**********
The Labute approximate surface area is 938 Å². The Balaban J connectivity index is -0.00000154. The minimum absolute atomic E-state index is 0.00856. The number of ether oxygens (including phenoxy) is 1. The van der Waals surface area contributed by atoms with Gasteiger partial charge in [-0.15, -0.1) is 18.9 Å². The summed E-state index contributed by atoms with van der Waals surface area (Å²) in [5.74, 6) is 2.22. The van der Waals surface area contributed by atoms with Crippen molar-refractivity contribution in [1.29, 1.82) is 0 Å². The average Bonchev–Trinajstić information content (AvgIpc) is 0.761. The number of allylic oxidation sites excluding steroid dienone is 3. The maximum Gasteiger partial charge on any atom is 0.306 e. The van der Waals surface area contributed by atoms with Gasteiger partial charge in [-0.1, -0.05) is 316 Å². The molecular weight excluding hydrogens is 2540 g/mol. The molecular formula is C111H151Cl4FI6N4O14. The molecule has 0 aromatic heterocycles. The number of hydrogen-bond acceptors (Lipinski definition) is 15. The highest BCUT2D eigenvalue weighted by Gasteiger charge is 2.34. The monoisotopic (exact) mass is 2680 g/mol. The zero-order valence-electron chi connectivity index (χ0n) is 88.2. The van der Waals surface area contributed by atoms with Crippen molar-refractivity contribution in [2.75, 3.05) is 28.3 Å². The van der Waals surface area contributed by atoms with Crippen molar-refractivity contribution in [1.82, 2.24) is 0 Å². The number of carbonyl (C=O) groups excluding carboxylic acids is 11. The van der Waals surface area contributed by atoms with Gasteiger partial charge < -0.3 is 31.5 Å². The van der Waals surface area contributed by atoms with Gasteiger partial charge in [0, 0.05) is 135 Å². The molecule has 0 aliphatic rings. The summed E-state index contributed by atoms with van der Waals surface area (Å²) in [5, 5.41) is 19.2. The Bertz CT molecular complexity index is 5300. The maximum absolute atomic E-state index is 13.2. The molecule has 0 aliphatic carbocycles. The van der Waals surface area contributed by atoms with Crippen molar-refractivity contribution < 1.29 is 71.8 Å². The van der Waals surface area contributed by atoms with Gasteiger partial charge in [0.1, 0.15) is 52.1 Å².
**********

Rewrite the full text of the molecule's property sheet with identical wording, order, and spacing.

The Labute approximate surface area is 938 Å². The Balaban J connectivity index is -0.00000154. The minimum absolute atomic E-state index is 0.00856. The number of ether oxygens (including phenoxy) is 1. The van der Waals surface area contributed by atoms with Gasteiger partial charge in [-0.15, -0.1) is 18.9 Å². The summed E-state index contributed by atoms with van der Waals surface area (Å²) in [5.74, 6) is 2.22. The van der Waals surface area contributed by atoms with Crippen molar-refractivity contribution in [1.29, 1.82) is 0 Å². The average Bonchev–Trinajstić information content (AvgIpc) is 0.761. The number of allylic oxidation sites excluding steroid dienone is 3. The maximum Gasteiger partial charge on any atom is 0.306 e. The van der Waals surface area contributed by atoms with Gasteiger partial charge in [-0.1, -0.05) is 316 Å². The molecular weight excluding hydrogens is 2540 g/mol. The molecular formula is C111H151Cl4FI6N4O14. The molecule has 0 aromatic heterocycles. The number of hydrogen-bond acceptors (Lipinski definition) is 15. The highest BCUT2D eigenvalue weighted by Gasteiger charge is 2.34. The monoisotopic (exact) mass is 2680 g/mol. The zero-order valence-electron chi connectivity index (χ0n) is 88.2. The van der Waals surface area contributed by atoms with Crippen molar-refractivity contribution in [2.75, 3.05) is 28.3 Å². The van der Waals surface area contributed by atoms with Crippen molar-refractivity contribution in [1.82, 2.24) is 0 Å². The number of carbonyl (C=O) groups excluding carboxylic acids is 11. The van der Waals surface area contributed by atoms with Gasteiger partial charge < -0.3 is 31.5 Å². The van der Waals surface area contributed by atoms with Gasteiger partial charge in [0, 0.05) is 135 Å². The molecule has 0 aliphatic rings. The summed E-state index contributed by atoms with van der Waals surface area (Å²) in [5, 5.41) is 19.2. The Bertz CT molecular complexity index is 5300. The maximum absolute atomic E-state index is 13.2. The molecule has 0 aliphatic carbocycles. The van der Waals surface area contributed by atoms with Crippen molar-refractivity contribution < 1.29 is 71.8 Å². The van der Waals surface area contributed by atoms with Gasteiger partial charge in [0.1, 0.15) is 52.1 Å².